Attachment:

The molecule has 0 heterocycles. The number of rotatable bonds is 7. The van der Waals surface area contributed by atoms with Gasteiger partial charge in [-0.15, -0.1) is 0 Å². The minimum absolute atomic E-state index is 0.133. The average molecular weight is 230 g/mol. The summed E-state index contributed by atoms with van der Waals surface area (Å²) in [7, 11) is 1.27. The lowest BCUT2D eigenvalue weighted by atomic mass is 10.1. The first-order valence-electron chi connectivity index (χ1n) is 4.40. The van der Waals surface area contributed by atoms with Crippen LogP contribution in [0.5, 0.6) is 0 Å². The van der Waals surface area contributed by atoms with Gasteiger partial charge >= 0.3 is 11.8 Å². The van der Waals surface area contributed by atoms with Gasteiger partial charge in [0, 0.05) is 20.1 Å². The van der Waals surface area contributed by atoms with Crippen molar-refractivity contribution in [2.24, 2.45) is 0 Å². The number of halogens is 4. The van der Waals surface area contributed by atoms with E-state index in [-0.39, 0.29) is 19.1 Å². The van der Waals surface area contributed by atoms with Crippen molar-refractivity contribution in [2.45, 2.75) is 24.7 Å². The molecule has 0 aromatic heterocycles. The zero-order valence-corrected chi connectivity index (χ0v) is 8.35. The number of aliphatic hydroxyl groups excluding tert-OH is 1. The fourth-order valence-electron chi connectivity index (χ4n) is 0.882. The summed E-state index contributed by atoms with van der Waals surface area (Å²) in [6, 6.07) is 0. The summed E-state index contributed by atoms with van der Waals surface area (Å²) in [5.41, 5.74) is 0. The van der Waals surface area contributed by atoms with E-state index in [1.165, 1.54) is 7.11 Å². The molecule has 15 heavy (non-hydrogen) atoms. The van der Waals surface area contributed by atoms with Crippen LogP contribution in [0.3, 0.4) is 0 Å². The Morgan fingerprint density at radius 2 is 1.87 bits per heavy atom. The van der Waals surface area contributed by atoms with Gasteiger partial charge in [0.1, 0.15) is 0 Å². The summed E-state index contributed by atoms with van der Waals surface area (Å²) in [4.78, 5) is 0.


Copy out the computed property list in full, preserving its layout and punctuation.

The molecule has 0 heterocycles. The number of rotatable bonds is 7. The van der Waals surface area contributed by atoms with Gasteiger partial charge in [-0.15, -0.1) is 0 Å². The minimum absolute atomic E-state index is 0.133. The average molecular weight is 230 g/mol. The summed E-state index contributed by atoms with van der Waals surface area (Å²) in [7, 11) is 1.27. The lowest BCUT2D eigenvalue weighted by atomic mass is 10.1. The first-order valence-electron chi connectivity index (χ1n) is 4.40. The van der Waals surface area contributed by atoms with Crippen LogP contribution in [0.5, 0.6) is 0 Å². The van der Waals surface area contributed by atoms with Gasteiger partial charge >= 0.3 is 11.8 Å². The van der Waals surface area contributed by atoms with Gasteiger partial charge in [0, 0.05) is 20.1 Å². The van der Waals surface area contributed by atoms with Crippen molar-refractivity contribution in [2.24, 2.45) is 0 Å². The number of halogens is 4. The van der Waals surface area contributed by atoms with E-state index in [-0.39, 0.29) is 19.1 Å². The van der Waals surface area contributed by atoms with Crippen molar-refractivity contribution in [2.45, 2.75) is 24.7 Å². The molecule has 0 aromatic heterocycles. The zero-order valence-corrected chi connectivity index (χ0v) is 8.35. The number of aliphatic hydroxyl groups excluding tert-OH is 1. The fourth-order valence-electron chi connectivity index (χ4n) is 0.882. The summed E-state index contributed by atoms with van der Waals surface area (Å²) in [6, 6.07) is 0. The summed E-state index contributed by atoms with van der Waals surface area (Å²) in [5.41, 5.74) is 0. The van der Waals surface area contributed by atoms with E-state index in [1.165, 1.54) is 7.11 Å². The molecule has 15 heavy (non-hydrogen) atoms. The van der Waals surface area contributed by atoms with Crippen LogP contribution in [0.3, 0.4) is 0 Å². The Morgan fingerprint density at radius 2 is 1.87 bits per heavy atom. The van der Waals surface area contributed by atoms with Gasteiger partial charge in [0.1, 0.15) is 0 Å². The summed E-state index contributed by atoms with van der Waals surface area (Å²) in [4.78, 5) is 0.